Then, after a few more chapters of Cricket and a few more phonics books (anyone remember Mr. G-H?), those same moving pieces started operating on their own. Words I had previously struggled to assemble became recognizable on sight. Stories and information came to the fore as the work of reading became as natural as breathing or walking. Books became magic instead of work. Characters could now do so much more than jog or swing; they could ambulate, deceive, wonder, and vindicate.

 

We all love that moment when readers take off. Seemingly overnight, they go from sounding out words syllable by syllable to taking in whole chapters and whole stories in one gulp. They emerge from the library arms full of chapter books or their favorite series. Or – get ready – they start making their own selections on your Amazon Prime account…

 

This is a gratifying time for homeschool parents and for their blooming readers. But is there anything we can do to help this process along? There certainly is.

 

Parents help young readers jump from learning to read to reading to learn by providing two opportunities: volume and choice. Lay a solid foundation by providing  your kids with vast and interesting choices of what to read – from narrative nonfiction to how-to books, from classic fairy tales to short stories bursting with vignettes of puzzling characters and everything in between. In this broad array of reading material is an important point for your readers to grasp: the knowledge adults share in common can be found in print. And reading is the key to access those mysteries. Secondly, kids need time to read every day: at least an hour of uninterrupted, unstructured leisure time when reading is what everyone in your family makes it a priority to do.

Now that my homeschool days are a distant memory, it is the long and luxurious time I spent with my nose in a book, surrounded by my brothers and mom doing the same, I remember best.

[Part 2 -- How to Help Your Child Read for Inference--will be posted Monday.]

Lauren is a homeschool graduate and an award-winning literacy teacher. She holds an M.A. in literacy from Columbia University and is currently a Ph.D. candidate at Ohio State University. Lauren is offering the following classes for Aim Academy:

Course  (grade) Teacher Optional Live Class Discussions* EST Register
Middle School Tools: Writing(6th-8th) Lauren Bailes 1st sem. Fri 1-2 PM EST Register
 Middle School Tools: Reading Comprehension(6th-8th) Lauren Bailes 1st sem. Fri 11-12 PM EST  Register
Pre-AP English (9th-12th) Lauren Bailes Fri 3-4 PM EST Register

 

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5 Ways Advanced Placement (AP) Exams Can Cut College Costs

I-Love-APThe Advanced Placement (AP) program, offered by the College Board, allows ambitious high school students to take college-level exams each May that potentially qualify them for college credit at the college of their choice. Each college lists the AP exams and credit they will award for a passing score on their website. Just search for “AP credit” or “equivalency exam credit” on the college’s site.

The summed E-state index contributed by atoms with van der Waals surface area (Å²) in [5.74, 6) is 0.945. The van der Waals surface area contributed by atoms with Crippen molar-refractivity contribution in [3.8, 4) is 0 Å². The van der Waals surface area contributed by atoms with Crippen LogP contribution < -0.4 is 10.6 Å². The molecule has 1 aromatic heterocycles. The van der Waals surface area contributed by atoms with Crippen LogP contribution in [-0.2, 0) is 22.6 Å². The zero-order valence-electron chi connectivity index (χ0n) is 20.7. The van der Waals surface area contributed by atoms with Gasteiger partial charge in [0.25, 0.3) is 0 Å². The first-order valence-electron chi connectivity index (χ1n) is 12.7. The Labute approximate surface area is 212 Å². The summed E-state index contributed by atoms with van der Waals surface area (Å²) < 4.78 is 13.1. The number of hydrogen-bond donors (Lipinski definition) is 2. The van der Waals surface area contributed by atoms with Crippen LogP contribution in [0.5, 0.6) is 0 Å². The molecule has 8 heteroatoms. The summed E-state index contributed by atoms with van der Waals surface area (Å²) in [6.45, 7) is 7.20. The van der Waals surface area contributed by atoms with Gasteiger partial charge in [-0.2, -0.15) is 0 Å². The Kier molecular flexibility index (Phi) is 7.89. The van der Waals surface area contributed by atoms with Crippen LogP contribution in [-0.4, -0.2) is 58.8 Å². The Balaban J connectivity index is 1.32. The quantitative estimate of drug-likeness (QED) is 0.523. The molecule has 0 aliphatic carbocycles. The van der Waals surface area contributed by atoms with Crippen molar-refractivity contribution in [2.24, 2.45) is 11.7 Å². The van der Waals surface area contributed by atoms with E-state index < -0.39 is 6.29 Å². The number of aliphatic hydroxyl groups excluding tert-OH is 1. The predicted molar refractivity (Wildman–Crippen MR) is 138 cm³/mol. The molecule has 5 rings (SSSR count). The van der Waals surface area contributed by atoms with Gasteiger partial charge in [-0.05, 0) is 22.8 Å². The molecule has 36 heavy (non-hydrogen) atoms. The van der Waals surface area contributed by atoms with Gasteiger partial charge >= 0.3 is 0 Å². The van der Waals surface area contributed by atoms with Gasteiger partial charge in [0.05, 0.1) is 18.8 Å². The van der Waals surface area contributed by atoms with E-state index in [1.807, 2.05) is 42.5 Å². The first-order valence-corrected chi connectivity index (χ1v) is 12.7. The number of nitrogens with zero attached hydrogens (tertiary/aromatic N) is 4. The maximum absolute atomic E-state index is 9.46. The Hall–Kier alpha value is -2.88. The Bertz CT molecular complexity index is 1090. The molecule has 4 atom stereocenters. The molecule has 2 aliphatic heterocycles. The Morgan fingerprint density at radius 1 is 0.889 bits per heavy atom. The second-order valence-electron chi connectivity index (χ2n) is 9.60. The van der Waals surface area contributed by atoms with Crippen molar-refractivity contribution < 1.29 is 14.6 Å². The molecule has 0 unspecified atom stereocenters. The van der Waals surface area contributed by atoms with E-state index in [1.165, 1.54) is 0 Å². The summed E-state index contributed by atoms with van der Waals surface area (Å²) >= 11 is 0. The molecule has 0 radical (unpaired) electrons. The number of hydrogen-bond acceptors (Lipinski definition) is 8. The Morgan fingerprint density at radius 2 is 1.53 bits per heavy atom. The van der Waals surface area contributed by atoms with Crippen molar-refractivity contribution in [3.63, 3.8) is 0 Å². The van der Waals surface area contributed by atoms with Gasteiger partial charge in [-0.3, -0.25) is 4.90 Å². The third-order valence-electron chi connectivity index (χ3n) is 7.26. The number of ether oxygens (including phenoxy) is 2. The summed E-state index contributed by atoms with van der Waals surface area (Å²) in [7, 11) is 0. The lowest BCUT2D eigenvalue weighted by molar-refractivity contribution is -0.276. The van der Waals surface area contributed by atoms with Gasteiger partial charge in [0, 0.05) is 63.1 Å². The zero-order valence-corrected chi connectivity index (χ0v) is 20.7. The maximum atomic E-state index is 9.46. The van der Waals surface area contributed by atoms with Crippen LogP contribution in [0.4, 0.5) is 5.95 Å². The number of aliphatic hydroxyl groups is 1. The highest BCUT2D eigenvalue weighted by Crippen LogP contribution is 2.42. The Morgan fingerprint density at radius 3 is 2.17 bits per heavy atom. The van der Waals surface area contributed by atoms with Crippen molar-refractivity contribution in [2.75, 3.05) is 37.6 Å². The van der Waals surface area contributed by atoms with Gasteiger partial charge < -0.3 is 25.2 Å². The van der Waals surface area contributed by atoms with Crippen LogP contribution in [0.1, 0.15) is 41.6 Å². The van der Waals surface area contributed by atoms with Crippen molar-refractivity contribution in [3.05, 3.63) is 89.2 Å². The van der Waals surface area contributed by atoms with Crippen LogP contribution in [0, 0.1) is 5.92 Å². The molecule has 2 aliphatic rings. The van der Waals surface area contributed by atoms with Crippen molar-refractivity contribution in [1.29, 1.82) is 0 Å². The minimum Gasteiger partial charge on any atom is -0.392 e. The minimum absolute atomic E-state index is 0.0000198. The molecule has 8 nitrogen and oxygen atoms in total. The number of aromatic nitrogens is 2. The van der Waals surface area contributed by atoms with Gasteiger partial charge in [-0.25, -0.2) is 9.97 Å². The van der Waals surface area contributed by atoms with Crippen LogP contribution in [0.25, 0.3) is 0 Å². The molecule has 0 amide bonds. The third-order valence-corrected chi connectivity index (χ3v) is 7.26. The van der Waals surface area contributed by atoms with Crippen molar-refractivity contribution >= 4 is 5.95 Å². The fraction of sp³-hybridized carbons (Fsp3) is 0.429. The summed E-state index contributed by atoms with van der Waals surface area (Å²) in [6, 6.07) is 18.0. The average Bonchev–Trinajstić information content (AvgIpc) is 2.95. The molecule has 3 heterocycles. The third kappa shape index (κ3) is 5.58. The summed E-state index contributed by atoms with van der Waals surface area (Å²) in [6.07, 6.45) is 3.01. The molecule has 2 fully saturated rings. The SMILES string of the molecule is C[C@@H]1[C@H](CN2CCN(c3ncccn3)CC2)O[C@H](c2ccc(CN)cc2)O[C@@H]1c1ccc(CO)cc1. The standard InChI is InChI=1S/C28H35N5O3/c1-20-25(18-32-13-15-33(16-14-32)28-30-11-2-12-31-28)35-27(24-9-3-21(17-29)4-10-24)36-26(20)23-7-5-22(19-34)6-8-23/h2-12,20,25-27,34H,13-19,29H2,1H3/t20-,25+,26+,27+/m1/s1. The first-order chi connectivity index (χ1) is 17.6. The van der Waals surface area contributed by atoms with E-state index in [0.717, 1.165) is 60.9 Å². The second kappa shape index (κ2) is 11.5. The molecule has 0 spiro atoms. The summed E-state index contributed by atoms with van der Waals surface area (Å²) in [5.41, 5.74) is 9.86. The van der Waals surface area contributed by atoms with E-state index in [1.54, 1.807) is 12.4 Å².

Our daughter, Kayte, took 5 AP exams during high school and earned high marks on each. The University of Pittsburgh awarded her 24 credits for her efforts at no cost. Here is the break down of what she did:

Exam Grade Score* Credits   Awarded by Pitt No. of   classes eliminated
AP U.S.   History  10th

5

6

2

AP   European History 11th

5

6

2

AP   Psychology 12th

5

3

1

AP   French 12th

4

3

1

AP   English Literature 12th

5

6

2

*5 is the highest score possible.

Here are five ways the time she invested in preparing for those exams during high school reduced her college costs:

1. The value of those 24 credits at the University of Pittsburgh saved her at least 2/3rd of a year in tuition costs (approx. $12,000 at the time) and all the costs of the required texts for those courses.

2. The 24 credits eliminated almost a full year of the time necessary to complete her degree — time she could then use to earn an income.

3. The credits awarded gave her “sophomore” standing in mathematics (one of her majors) and “junior” standing in French (her other major). This meant she got to register for her classes much earlier than other freshman. This meant she ALWAYS got the required courses she needed the very first semester she was eligible to register for them. (A big reason most students today need 5 years to complete a 4-year degree is they cannot get into required courses when they need them.)

4. Kayte’s high performance on these AP exams qualified her for the honors college at the University of Pittsburgh. This then included many free perks, including preferential housing close to campus. (Safe, affordable housing is in short supply at Pitt.)